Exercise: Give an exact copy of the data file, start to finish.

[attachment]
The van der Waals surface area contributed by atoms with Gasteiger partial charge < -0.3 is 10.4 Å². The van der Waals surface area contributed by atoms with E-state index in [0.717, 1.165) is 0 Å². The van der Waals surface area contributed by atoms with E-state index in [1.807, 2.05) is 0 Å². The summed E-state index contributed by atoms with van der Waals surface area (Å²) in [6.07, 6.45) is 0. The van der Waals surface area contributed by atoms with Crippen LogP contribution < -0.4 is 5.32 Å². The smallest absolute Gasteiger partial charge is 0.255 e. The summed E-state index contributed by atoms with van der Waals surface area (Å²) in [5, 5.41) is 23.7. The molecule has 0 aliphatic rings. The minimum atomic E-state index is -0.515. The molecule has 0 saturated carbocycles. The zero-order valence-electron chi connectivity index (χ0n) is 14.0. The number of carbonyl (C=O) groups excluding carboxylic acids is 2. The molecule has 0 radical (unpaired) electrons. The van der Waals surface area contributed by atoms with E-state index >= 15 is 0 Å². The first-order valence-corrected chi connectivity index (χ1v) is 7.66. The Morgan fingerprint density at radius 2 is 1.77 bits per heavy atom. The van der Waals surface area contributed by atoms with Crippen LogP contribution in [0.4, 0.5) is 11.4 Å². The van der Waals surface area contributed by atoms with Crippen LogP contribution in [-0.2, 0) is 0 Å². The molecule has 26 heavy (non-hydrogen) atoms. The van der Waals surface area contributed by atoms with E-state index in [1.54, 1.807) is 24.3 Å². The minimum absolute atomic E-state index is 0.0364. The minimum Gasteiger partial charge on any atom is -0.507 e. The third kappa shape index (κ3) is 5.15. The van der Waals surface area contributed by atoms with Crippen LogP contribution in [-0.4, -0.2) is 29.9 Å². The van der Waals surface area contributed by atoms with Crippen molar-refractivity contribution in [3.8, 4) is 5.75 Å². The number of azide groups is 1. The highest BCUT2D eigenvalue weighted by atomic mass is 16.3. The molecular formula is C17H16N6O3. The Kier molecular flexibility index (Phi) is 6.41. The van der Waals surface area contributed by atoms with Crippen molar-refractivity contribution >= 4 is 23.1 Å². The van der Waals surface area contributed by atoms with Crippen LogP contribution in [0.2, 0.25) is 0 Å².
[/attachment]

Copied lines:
The van der Waals surface area contributed by atoms with Gasteiger partial charge < -0.3 is 10.4 Å². The van der Waals surface area contributed by atoms with E-state index in [0.717, 1.165) is 0 Å². The van der Waals surface area contributed by atoms with E-state index in [1.807, 2.05) is 0 Å². The summed E-state index contributed by atoms with van der Waals surface area (Å²) in [6.07, 6.45) is 0. The van der Waals surface area contributed by atoms with Crippen LogP contribution < -0.4 is 5.32 Å². The smallest absolute Gasteiger partial charge is 0.255 e. The summed E-state index contributed by atoms with van der Waals surface area (Å²) in [5, 5.41) is 23.7. The molecule has 0 aliphatic rings. The minimum atomic E-state index is -0.515. The molecule has 0 saturated carbocycles. The zero-order valence-electron chi connectivity index (χ0n) is 14.0. The number of carbonyl (C=O) groups excluding carboxylic acids is 2. The molecule has 0 radical (unpaired) electrons. The van der Waals surface area contributed by atoms with E-state index >= 15 is 0 Å². The first-order valence-corrected chi connectivity index (χ1v) is 7.66. The Morgan fingerprint density at radius 2 is 1.77 bits per heavy atom. The van der Waals surface area contributed by atoms with Crippen LogP contribution in [0.4, 0.5) is 11.4 Å². The van der Waals surface area contributed by atoms with Crippen LogP contribution in [-0.2, 0) is 0 Å². The molecule has 26 heavy (non-hydrogen) atoms. The van der Waals surface area contributed by atoms with E-state index in [1.54, 1.807) is 24.3 Å². The minimum absolute atomic E-state index is 0.0364. The minimum Gasteiger partial charge on any atom is -0.507 e. The third kappa shape index (κ3) is 5.15. The van der Waals surface area contributed by atoms with Crippen LogP contribution in [-0.4, -0.2) is 29.9 Å². The van der Waals surface area contributed by atoms with Crippen molar-refractivity contribution in [3.8, 4) is 5.75 Å². The number of azide groups is 1. The highest BCUT2D eigenvalue weighted by atomic mass is 16.3. The molecular formula is C17H16N6O3. The Kier molecular flexibility index (Phi) is 6.41. The van der Waals surface area contributed by atoms with Crippen molar-refractivity contribution >= 4 is 23.1 Å². The van der Waals surface area contributed by atoms with Crippen LogP contribution in [0.2, 0.25) is 0 Å².